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INDIANAPOLIS — Hoosiers driving past the towering glass-walled building, featuring the letters "NDI" on the front, easily could mistake it for a new corporate headquarters on the up-and-coming east side of Indiana's capital city.

It certainly doesn't look like a state-run psychiatric hospital.

But the NeuroDiagnostic Institute is, in fact, Indiana's first new state hospital in 53 years focused on treating complex mental illnesses; chronic addiction; intellectual disabilities, including children with autism; traumatic brain injury and Alzheimer's disease.

"This beautiful, new facility represents our state's renewed and focused commitment to mental health," said Dr. Jennifer Walthall, secretary of the Indiana Family and Social Services Administration.

"This state-of-the-art hospital will take advantage of the most recent advances in brain research and clinical care to optimize the quality of care and diagnoses for all Hoosiers with severe psychiatric illnesses."

On Friday, Walthall was joined by Lt. Gov. Suzanne Crouch; Dr. Jerry Sheward, NDI chief medical officer, and other state government and medical dignitaries to cut the ribbon on the $118 million, 159-bed facility.

Inside, seemingly every detail is focused on ensuring patient safety, providing effective treatment and creating a calm environment.

For example, the door handles, showers, sinks and even hallway railings are designed in a way to prevent patients from attempting to hang themselves.

Windows are inaccessible, televisions are behind thick glass, the fluid-impervious furniture is largely immobile and there is no framed art to rip off the walls.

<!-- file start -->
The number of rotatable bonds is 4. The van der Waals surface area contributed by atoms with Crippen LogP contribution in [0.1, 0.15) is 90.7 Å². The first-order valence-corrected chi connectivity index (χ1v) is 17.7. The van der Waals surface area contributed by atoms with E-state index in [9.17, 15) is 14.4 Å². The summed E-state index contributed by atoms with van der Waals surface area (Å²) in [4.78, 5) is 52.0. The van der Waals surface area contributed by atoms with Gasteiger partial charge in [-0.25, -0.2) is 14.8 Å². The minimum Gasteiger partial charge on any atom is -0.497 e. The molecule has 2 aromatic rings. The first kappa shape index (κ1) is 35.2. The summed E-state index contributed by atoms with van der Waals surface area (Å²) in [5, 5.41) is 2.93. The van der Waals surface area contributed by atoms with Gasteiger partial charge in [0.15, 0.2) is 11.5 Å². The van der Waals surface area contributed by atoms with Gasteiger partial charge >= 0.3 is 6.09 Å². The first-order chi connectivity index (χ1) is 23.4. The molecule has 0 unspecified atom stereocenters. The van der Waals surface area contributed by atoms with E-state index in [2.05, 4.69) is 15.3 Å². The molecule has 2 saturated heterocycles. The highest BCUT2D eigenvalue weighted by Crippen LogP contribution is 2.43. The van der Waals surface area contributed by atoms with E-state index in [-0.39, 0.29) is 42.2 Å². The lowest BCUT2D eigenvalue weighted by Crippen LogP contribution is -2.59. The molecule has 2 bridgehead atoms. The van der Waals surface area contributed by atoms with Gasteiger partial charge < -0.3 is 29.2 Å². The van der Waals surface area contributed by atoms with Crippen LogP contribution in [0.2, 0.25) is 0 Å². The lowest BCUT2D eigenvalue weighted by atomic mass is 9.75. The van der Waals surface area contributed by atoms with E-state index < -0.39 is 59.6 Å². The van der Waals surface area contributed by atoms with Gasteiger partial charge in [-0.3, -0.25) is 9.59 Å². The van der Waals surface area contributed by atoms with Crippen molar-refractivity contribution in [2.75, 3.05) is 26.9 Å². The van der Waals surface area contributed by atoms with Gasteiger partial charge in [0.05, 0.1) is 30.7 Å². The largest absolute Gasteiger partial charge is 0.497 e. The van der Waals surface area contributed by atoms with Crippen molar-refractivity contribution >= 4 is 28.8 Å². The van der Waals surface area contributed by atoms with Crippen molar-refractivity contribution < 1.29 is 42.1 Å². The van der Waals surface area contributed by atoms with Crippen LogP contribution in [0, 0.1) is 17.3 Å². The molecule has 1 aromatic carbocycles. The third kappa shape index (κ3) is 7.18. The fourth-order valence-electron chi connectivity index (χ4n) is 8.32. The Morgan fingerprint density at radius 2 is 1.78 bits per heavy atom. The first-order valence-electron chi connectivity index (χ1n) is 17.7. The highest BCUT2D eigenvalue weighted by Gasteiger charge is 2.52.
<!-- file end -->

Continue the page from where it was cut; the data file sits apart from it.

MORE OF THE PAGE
Instead, huge murals featuring different Indiana landscapes are wallpapered outside the rooms on each floor.

Multiple locked doors, limited access elevators and more than 600 security cameras also ensure patients stay put to receive the very latest in mental health care, including electroconvulsive therapy, infusion therapy and genetic testing, among other services.

At the same time, the lighting throughout the facility mimics the colors of daylight and continuously changes over the course of 24 hours to nearly match the outside world.

After all, the NDI is intended to take patients referred by or committed from community mental health centers, other state psychiatric hospitals and the state court system, identify their conditions, plan a treatment strategy and return them to a local facility that can meet their ongoing mental health needs.

"Ensuring that all Hoosiers who are suffering from mental illnesses, addiction or an intellectual/developmental disability receive top-quality care is one of the priorities of the administration," Crouch said.

"Helping these individuals either recover, or learn to live independently will benefit the state as a whole, and I am inspired by the work NDI and FSSA have put forth to make this a reality."

Walthall said she is particularly proud that multiple floors of the NDI, containing 65 beds, are reserved for treating adolescents and children.

"I'm most excited about our autism unit," she said. "It will be one of very few of its kind, less than 100 beds across the entire United States, that do behavioral stabilization for autism."

"Many states are backing away from psychiatric care, and we're plowing forward. We think it's a huge commitment and a real need that goes unmet that we can't walk away from."

The NDI is located adjacent to Community East Hospital, which has agreed to provide any acute care services required by NDI patients and to share its food service facilities.

The proposed 2020-21 state budget currently under review by the General Assembly appropriates about $34 million a year to operate the NDI, which is replacing the Larue Carter Memorial Hospital in Indianapolis that's being phased out of service.

Indiana's state-run mental health network also includes psychiatric hospitals in Logansport, Evansville, Richmond and Madison.

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Statehouse Bureau Chief

Dan is Statehouse Bureau Chief for The Times. Since 2009, he's reported on Indiana government and politics — and how both impact the Region — from the state capital in Indianapolis. He originally is from Orland Park, Ill.